Traditionally, the identification of offenders from photographic or video evidence through physical features has been via facial characteristics. However, criminals are increasingly ensuring that their face does not appear in physical evidence. This has become particularly problematic within investigations related to paedophilic images transmitted via the Internet, where eye-witness and trace evidence are of limited value, and suspects must be identified via offender/suspect comparison. This has led to a requirement to investigate methods by which an individual may be compared via physical features found in areas of the body other than the face. As seen in recent Court cases, the ability to exclude or include an individual based on the comparison of a small anatomical area such as the thumb or fingers can be vital.Currently, however, there is no empirical data supporting the individuating power of these features, which limits their admissibility as evidence in legal proceedings. The aim of this project is to determine the occurrence rate of the anatomical features seen on the dorsal surface of the hand, in an effort to assist future forensic investigations that require comparison of images between the suspect and the offender in order to exclude or include them for further investigation. These features were quantified within divisions of the dorsal surface of the hand in 260 participants (520 hands), allowing statistical testing of relationships between hand features and their occurrence in these different regions. Biographic information gathered from participants allowed factors including sex, handedness and age to be included in statistical testing. Further to this, intra and inter-observer error were assessed. Subsequent statistical analysis showed that certain features of the hand show significant variation between males and females,and between age groups. These findings are of importance to the forensic profession, as this variation may be of use in forensic image comparison cases related to disputed identity.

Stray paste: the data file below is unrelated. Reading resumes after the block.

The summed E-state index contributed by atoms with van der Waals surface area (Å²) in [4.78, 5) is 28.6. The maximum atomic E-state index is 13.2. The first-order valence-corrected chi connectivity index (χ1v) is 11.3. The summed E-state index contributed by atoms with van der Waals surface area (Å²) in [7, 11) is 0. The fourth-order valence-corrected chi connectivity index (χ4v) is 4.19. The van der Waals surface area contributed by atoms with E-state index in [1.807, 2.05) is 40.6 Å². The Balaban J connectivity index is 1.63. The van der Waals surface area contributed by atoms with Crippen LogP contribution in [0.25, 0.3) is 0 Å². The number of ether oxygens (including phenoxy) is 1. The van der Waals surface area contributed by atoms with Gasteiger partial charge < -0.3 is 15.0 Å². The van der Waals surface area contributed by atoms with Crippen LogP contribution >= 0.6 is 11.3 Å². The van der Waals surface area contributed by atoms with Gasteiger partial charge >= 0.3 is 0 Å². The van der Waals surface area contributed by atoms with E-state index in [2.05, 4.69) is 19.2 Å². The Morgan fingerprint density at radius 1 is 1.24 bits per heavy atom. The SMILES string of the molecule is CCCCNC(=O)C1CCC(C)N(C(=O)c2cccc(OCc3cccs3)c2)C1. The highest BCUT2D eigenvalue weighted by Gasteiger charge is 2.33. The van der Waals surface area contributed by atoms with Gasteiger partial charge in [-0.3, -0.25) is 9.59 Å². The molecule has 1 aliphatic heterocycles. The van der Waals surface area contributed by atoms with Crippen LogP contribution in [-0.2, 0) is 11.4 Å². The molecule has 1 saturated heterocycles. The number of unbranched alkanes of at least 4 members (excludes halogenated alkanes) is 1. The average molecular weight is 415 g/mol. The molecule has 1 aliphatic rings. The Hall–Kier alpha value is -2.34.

|Date of Award||2011|
|Supervisor||Sue Black (Supervisor) & Xanthe Mallett (Supervisor)|
The quantification of dorsal hand features of interest to assist forensic human identification
Macdonald-McMillan, B. (Author). 2011
Student thesis: Master's Thesis › Master of Science